Sunday, December 16, 2007

A HISTORY OF VIOLENCE (David Cronenberg, 2005, USA) A film that can be enjoyed on a visceral level about a small town man who may have a secret, dark past. When he fights off two thugs trying to hold up his restaurant, things spiral out of control and some of his secrets begin to come to light. The violence is brutal, objective, and rapid-fire as Cronenberg shows us the gore without the lingering sensationalistic bravado so prevalent in your typical “Hollywood” crapfest. But the film can be understood with a broader brushstroke as a metaphor for violence in our culture, or the war in Iraq, or the ambivalence of mainstream America and its sociopathic entertainment. Whatever, you come up with your own ideas after watching this film. The acting is superb and believable with Viggo Mortensen and Maria Bello falling perfectly into character; which is important because the viewer has to connect to these two on a very personal and subjective level to believe the story. It works. The ending mis-en-scene is dynamic as all is conveyed through placement and movement of objects, body language, and without a spoken word. (A)
EASTERN PROMISES (David Cronenberg, 2006, USA) Cronenberg and Viggo Mortensen deliver another beautifully acted and directed gem of a film: this one is about the family ties of the Russian Mafia. A pregnant woman is murdered but her baby girl survives and Naomi Watts (in a rather unconvincing performance) is the midwife who tries to find the little girl’s family. Of course, this leads her to the dark and violent side of London where she comes into conflict with the Russian Mafia and it’s not only the baby’s life that’s at stake…but hers and her family’s as well! For the ending to truly work, the film relies on understanding the deeper character motivations (re: the homosexual undercurrent between Nikolai & Kirill) and the samurai code of the family. I think it’s brilliant. (A)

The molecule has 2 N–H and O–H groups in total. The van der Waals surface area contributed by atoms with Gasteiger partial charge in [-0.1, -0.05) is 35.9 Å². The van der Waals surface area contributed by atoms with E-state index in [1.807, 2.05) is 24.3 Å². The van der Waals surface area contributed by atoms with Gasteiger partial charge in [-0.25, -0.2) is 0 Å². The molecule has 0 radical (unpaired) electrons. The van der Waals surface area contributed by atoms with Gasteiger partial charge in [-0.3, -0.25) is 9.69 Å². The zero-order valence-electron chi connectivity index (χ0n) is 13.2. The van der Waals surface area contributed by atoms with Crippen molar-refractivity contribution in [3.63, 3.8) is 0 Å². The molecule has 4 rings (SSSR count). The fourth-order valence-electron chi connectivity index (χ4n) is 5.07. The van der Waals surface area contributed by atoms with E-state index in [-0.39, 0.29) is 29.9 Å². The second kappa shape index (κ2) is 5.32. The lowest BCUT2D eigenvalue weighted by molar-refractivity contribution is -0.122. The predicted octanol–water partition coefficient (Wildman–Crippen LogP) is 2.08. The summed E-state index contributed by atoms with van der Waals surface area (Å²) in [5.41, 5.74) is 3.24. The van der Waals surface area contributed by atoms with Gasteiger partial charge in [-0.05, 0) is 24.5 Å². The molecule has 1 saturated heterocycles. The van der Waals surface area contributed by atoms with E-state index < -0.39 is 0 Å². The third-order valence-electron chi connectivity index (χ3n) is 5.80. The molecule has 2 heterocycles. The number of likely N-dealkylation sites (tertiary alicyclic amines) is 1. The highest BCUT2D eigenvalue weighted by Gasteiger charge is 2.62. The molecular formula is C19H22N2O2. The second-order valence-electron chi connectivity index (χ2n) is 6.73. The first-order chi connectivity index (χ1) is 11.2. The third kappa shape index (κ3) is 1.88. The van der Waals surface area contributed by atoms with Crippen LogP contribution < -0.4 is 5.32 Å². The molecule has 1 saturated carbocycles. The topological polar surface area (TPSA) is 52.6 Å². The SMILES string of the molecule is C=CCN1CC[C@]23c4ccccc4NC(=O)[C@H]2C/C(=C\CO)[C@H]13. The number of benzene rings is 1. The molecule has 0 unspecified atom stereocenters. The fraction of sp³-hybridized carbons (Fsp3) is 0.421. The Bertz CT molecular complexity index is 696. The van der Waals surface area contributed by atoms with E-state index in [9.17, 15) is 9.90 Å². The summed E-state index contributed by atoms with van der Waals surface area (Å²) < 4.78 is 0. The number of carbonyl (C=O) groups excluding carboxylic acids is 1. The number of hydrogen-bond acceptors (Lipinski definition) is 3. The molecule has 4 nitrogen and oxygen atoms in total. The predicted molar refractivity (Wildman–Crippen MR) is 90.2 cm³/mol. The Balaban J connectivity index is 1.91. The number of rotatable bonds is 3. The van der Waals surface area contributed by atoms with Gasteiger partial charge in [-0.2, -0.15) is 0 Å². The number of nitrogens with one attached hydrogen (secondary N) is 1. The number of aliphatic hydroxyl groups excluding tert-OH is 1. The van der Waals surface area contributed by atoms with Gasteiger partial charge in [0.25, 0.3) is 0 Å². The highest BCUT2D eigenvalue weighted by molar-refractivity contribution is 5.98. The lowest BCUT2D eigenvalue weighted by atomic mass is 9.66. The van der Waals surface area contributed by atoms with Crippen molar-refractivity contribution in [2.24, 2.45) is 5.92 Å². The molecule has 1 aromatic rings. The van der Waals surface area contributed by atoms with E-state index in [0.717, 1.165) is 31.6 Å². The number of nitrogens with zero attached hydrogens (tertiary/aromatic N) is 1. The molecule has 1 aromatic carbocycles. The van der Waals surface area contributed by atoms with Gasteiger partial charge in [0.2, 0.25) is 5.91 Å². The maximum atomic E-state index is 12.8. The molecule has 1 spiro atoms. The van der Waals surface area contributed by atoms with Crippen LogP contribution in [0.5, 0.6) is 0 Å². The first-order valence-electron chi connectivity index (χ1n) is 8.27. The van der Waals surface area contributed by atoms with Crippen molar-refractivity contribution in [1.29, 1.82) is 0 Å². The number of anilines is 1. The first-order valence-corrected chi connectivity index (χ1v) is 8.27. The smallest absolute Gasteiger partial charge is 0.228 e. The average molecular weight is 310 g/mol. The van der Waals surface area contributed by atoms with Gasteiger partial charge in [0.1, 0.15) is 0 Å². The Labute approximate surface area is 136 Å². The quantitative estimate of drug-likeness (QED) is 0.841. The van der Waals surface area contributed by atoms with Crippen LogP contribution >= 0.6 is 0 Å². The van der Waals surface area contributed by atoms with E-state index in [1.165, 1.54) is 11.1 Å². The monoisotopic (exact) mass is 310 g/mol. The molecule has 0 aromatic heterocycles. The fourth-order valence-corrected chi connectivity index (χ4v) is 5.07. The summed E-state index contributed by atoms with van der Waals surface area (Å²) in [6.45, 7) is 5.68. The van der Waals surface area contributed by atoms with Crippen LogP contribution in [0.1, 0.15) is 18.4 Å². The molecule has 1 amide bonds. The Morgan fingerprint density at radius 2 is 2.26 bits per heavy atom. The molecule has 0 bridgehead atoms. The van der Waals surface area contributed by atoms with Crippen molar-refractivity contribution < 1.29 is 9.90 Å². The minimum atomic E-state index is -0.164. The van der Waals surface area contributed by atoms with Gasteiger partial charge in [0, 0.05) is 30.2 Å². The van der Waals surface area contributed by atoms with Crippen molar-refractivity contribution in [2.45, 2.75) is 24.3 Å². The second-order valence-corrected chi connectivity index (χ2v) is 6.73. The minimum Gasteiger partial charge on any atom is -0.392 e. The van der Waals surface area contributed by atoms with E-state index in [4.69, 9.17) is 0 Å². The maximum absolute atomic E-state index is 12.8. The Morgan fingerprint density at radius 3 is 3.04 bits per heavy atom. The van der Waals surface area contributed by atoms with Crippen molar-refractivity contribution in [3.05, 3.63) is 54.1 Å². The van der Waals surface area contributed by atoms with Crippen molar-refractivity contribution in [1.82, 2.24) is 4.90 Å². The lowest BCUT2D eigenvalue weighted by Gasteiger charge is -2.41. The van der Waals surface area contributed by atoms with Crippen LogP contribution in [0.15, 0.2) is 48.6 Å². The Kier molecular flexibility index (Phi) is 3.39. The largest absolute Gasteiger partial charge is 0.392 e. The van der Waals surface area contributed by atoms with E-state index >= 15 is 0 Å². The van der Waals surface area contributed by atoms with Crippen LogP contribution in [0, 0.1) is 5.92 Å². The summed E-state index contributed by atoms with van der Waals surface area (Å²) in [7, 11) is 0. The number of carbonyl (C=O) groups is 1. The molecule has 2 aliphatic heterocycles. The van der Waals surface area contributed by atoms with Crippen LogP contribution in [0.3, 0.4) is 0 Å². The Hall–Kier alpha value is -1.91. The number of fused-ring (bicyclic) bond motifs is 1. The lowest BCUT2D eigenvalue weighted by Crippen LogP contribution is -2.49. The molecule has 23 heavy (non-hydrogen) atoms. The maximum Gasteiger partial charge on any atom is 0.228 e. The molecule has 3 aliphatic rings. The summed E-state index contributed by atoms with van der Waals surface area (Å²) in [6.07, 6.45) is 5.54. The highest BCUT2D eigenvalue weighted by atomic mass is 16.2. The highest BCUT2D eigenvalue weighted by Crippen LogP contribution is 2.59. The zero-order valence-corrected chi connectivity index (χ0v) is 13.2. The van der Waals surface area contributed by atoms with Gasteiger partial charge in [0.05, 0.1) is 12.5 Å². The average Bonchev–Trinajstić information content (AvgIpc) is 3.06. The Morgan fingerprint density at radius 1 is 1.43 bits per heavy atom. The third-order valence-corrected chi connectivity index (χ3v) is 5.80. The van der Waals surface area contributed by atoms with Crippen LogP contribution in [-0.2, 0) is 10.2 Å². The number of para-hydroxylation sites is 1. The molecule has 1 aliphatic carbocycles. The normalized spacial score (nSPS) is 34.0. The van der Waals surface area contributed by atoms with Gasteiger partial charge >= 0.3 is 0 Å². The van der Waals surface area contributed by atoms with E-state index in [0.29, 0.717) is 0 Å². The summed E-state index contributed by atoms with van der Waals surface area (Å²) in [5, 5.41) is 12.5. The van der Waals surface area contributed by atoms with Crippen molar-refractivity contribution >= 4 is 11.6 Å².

smarthotoldlady said...

Both of these films are superbly directed as you say. Cronenberg clearly is disturbed by the amount of violence in Western cultures. Maybe it has always been that way, but we are supposed to have evolved to a higher level. Viggo Mortensen is, of course, superb in both. In fact, in Eastern Promises, he so became another person that I didn't recognize him. Somewhere in the middle of it, I thought, "He reminds me of Viggo Mortensen," but with the Russian hairline and his excellent Russian plus excellent accented English, I wasn't sure until the final credits.

The image that sums up the film to me is the closing one of Nikolai sitting alone and isolated in the gilded room of the restaurant. The good person, the pursuer of justice and decency can only be solitary and never know the joys and warmth of family and friends. He is too decent a person to be like "Bond, James Bond" and substitute promiscuous, meaningless sex with a string of gorgeous girls, so he has no connections.

You can protest that Naomi Watts ends up with the baby and her family, but she is a maguffin, there to hinge his actions on, to show him off. Besides, she is the maternal figure. She will raise the baby alone, so she will have a loneliness too, the price she has to pay for rescuing the baby, but the maternal is iconic, perennial.

I think too that Armin what'shis lastname's performance should be noted. He plays the kindly paternal figure, also iconic, but he hides a soul that is a cesspool. It would be interesting to analyze this film from the point of view of prototypical family roles. I've seen this movie three times, but I feel I'd have to see it once or twice more to do it justice. I am most interested in how the visual message reinforces the obvious plotlines.

Also, is "samurai code of family" accurate? I thought there was honor involved with the samurai, but I could well be wrong. I thought that the "family" here was more like The Sopranos, totally corrupt, dedicated to corruption. The scene where Nikolai is being inducted looked like a circle of Hell.

smarthotoldlady said...